Software puts care in patient's hands

HEALTH CARE INDUSTRIES

January 11, 1994|By Patricia Meisol | Patricia Meisol,Staff Writer

Most people delegate responsibility for their own health to doctors because they have no clue what else to do. Would they get involved in managing their own care if they could spend more time talking to doctors about important medical topics and less time on hold with an appointment clerk?

John Dewey, a doctor working on computer programs in Kaiser Permanente's Mid-Atlantic regional office, answered "yes" to this question when he snapped up a personal-wellness computer program at a health fair on the West Coast a few years ago. He took it back to the company's Rockville headquarters and adapted it so patients could call up basic medical information, make appointments, and describe symptoms to their doctors on a computer.

The program, a joint venture with HealthDesk Corp., a Berkeley, Calif., company, is making its test-market debut in Kaiser offices in Towson, Landover, and Reston, Va. More than 90 percent of patients like it, and Kaiser plans to put it into 10,000 homes this spring. Eventually, it could wind up in the homes of as many as 7 million Kaiser members.

Kaiser is the nation's largest and oldest health maintenance organization. Its Mid-Atlantic office, serving more than 350,000 people, is one of the fastest growing. Kaiser distinguishes itself by employing its own doctors and operating its own clinics, features it says allow the company to better control quality.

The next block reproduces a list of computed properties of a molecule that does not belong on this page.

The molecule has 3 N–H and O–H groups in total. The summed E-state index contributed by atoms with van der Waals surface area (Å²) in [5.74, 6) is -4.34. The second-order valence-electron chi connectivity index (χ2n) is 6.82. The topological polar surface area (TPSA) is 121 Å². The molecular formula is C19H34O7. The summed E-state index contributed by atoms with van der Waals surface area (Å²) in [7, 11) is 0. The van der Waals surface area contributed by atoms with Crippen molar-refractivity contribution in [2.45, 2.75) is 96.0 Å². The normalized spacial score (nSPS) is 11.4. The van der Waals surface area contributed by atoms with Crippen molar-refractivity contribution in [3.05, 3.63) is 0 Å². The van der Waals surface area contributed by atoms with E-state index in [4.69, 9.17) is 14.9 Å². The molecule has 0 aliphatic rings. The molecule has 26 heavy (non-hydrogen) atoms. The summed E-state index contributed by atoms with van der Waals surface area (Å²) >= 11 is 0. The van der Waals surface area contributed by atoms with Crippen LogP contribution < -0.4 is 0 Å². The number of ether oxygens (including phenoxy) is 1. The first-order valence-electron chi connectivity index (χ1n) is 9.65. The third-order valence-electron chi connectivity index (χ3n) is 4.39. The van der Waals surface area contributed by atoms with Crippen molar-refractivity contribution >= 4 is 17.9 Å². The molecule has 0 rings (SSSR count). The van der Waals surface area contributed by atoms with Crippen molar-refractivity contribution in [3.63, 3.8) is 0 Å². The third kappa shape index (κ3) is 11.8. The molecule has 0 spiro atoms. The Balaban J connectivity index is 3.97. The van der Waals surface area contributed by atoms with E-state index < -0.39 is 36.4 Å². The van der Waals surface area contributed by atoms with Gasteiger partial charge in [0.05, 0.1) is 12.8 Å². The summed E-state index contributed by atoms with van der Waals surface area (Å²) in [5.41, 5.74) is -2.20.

Now Kaiser wants to see whether it can save money, improve care, and change the practice of medicine by encouraging its patients and doctors to send each other E-mail messages.

The computer program allows patients to access information from a medical encyclopedia, keep track of their own medical records and communicate directly with Kaiser offices and doctors. The hope is that patients will use the system to improve their own knowledge of medical affairs, make appointments and report medical conditions, refill drugs, and take orders from their doctors.

Say you tell the computer you have a headache. The computer will ask, "Do you see stars?"; "Have you had a recent infection?"; and a half-dozen other questions before a nurse comes on the line to decide when to make your appointment.

It can tell you what to expect from a hernia operation or show you how to do a breast exam through animated graphics. The way Dr. Dewey sees it, HealthDesk will do for your health problems what Quickin, the personal finances computer program, did for your budget. The better informed people are, he says, the more eager they will be to make decisions about their own health.

Think how much time you and your doctor could save if you took your own blood pressure and reported back on the computer. "The doctor could review the reading and send E-mail back to reduce your dosage or tell you that you need to come in and have a blood test," Dr. Dewey said. For hypersensitive patients, he said, "it could reduce six or eight office visits a year for blood tests to two a year." The system could be a boon for asthma patients and others with high monitoring needs, he added.

For Kaiser, which already has an extensive computer network of medical records, doctor-patient communication could be a strategic advantage that distinguishes it from competitors. In the long term, the system could provide a more accurate look at health problems and how they are treated.

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